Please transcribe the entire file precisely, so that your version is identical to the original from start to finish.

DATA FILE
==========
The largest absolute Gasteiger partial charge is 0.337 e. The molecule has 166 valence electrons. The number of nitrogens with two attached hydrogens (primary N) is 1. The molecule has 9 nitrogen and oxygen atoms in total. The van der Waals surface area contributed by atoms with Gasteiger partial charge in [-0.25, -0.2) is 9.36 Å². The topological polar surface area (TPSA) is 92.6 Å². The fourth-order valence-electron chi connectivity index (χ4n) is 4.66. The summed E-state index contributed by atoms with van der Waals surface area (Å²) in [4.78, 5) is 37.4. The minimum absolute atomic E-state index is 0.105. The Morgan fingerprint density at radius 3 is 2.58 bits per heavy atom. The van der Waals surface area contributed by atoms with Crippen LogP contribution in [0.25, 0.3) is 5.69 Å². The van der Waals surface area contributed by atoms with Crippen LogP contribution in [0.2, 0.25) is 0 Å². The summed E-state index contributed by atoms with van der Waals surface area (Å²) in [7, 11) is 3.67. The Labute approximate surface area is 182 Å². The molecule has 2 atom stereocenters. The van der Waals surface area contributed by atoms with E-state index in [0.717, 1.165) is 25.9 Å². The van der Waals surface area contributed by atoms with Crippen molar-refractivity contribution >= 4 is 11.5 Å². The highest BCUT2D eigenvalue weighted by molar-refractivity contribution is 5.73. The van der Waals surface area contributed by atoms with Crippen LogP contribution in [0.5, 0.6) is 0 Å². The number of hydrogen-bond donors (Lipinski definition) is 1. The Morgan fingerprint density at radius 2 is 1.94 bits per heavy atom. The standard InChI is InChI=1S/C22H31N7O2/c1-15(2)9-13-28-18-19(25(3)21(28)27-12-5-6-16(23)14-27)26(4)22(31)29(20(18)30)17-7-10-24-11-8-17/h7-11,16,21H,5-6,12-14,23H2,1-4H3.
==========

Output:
The largest absolute Gasteiger partial charge is 0.337 e. The molecule has 166 valence electrons. The number of nitrogens with two attached hydrogens (primary N) is 1. The molecule has 9 nitrogen and oxygen atoms in total. The van der Waals surface area contributed by atoms with Gasteiger partial charge in [-0.25, -0.2) is 9.36 Å². The topological polar surface area (TPSA) is 92.6 Å². The fourth-order valence-electron chi connectivity index (χ4n) is 4.66. The summed E-state index contributed by atoms with van der Waals surface area (Å²) in [4.78, 5) is 37.4. The minimum absolute atomic E-state index is 0.105. The Morgan fingerprint density at radius 3 is 2.58 bits per heavy atom. The van der Waals surface area contributed by atoms with Crippen LogP contribution in [0.25, 0.3) is 5.69 Å². The van der Waals surface area contributed by atoms with Crippen LogP contribution in [0.2, 0.25) is 0 Å². The summed E-state index contributed by atoms with van der Waals surface area (Å²) in [7, 11) is 3.67. The Labute approximate surface area is 182 Å². The molecule has 2 atom stereocenters. The van der Waals surface area contributed by atoms with E-state index in [0.717, 1.165) is 25.9 Å². The van der Waals surface area contributed by atoms with Crippen molar-refractivity contribution >= 4 is 11.5 Å². The highest BCUT2D eigenvalue weighted by molar-refractivity contribution is 5.73. The van der Waals surface area contributed by atoms with Crippen LogP contribution in [0.5, 0.6) is 0 Å². The number of hydrogen-bond donors (Lipinski definition) is 1. The Morgan fingerprint density at radius 2 is 1.94 bits per heavy atom. The standard InChI is InChI=1S/C22H31N7O2/c1-15(2)9-13-28-18-19(25(3)21(28)27-12-5-6-16(23)14-27)26(4)22(31)29(20(18)30)17-7-10-24-11-8-17/h7-11,16,21H,5-6,12-14,23H2,1-4H3.